10 Reasons Why Android Will Dominate the Mobile Market

 
 
By Don Reisinger  |  Posted 2010-05-11 Email Print this article Print
 
 
 
 
 
 
 

New Analysis: Google's Android platform finally outsold the iPhone in the first quarter. Although it had to do so with the help of several devices instead of just one, the chances of Android dominating the mobile space going forward are greater than ever.

Google's Android mobile operating system platform has outsold the iPhone in the first quarter of 2010, according to NPD. Those figures were helped by HTC's Incredible, as well as the platform's availability on several different carriers.

Regardless, the figures speak for themselves. And although Android is still far behind the iPhone in terms of overall market share, it might only be a matter of time before the search giant's platform starts moving toward a dominant share of the mobile OS market.

Of course, Apple can't be happy to hear that. The iPhone maker has been soaring in the mobile market for years. As other devices have come and gone, it has been the iPhone that has enjoyed the staying power that the competition could only hope for.

But that is changing. The market is starting to realize that Android really is a viable alternative to Apple's smartphone. Google is quickly realizing that if it can stay the course and keep appealing to vendors, carriers and consumers, it will be only a matter of time before its overall market share trumps Apple's.

Believe it or not, Android is well on its way to dominating the mobile market. Here's why:

1. The momentum is shifting

Six months ago, the very idea that Android would be able to dominate the mobile market was ludicrous to most analysts. Google's platform was still trying to gain ground in a space where both Apple and RIM were strongly entrenched. But with the help of vendors and carriers, Google has been able to make its mark. And the momentum that was once decidedly in Apple's favor has slowly shifted to Google. Going forward, that momentum will only grow as more consumers realize that if they don't want to be on AT&T's network, going with an Android-based phone on another carrier's service isn't such a bad idea.

2. Carriers believe in Android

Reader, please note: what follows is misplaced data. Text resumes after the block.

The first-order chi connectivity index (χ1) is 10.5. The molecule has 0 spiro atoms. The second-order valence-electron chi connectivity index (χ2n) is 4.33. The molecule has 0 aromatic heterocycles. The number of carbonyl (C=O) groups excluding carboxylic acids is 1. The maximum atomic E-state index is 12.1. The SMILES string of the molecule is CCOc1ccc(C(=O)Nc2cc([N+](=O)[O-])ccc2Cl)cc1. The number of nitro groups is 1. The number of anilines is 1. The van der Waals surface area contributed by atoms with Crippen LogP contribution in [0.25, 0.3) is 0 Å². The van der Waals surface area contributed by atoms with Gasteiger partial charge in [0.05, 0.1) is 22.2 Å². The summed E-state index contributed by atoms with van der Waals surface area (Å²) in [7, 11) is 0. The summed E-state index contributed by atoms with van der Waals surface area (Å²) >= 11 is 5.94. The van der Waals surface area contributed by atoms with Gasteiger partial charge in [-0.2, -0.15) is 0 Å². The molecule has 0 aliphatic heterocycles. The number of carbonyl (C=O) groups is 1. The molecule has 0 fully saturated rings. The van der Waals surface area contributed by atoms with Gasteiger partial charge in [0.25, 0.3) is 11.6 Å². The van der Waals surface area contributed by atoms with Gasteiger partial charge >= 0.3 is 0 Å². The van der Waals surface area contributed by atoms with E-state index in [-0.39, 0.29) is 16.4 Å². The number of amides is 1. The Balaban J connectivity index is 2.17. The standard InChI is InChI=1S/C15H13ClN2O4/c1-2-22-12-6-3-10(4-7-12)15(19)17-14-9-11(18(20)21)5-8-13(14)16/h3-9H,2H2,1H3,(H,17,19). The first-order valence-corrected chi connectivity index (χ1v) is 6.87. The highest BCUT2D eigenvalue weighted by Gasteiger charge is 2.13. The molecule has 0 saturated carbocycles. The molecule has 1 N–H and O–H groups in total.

When Google's open-source platform first launched, it was met with some skepticism among carriers. They didn't know if it was another in a long line of operating systems that would attempt to be an iPhone OS knockoff or if it really would be different. During the first quarter of 2010, they got their answer. Android is here to stay. And it's quickly revealing itself as the most viable alternative to iPhone OS. That means everything to carriers like Verizon Wireless and Sprint. They know that they can't have the iPhone, so they will do everything they can to promote its next-best alternative. That should only help Android's market share.

3. Consumers are moving to Android

Thanks to those promotions and the effort Google and its partners have put into the software, consumers are finally starting to warm up to Android. Arguably, the first big breakthrough Android-based phone was Motorola's Droid. But now that the Nexus One and Droid Incredible are on sale, consumers have many more options available to them, further bolstering Android sales. That doesn't necessarily mean that a single Android-based device will be able to beat the iPhone, but it does mean that the overall market is warming to Android. The combined Android sales should easily outpace the iPhone's going forward.

4. It's Google, remember?

Google might not be developing the smartphones, but we can't forget that it's the brains behind the entire Android operation. That means something to consumers. If any company can compete with Apple in the mobile space and potentially give Steve Jobs a run for his money, it's Google. It has the same track record as Apple, enjoys a similar standing in the market and is generally beloved by the mainstream. Google has the name recognition and the respect it needs to dominate the mobile market.



 
 
 
 
Don Reisinger is a freelance technology columnist. He started writing about technology for Ziff-Davis' Gearlog.com. Since then, he has written extremely popular columns for CNET.com, Computerworld, InformationWeek, and others. He has appeared numerous times on national television to share his expertise with viewers. You can follow his every move at http://twitter.com/donreisinger.
 
 
 
 
 
 
 

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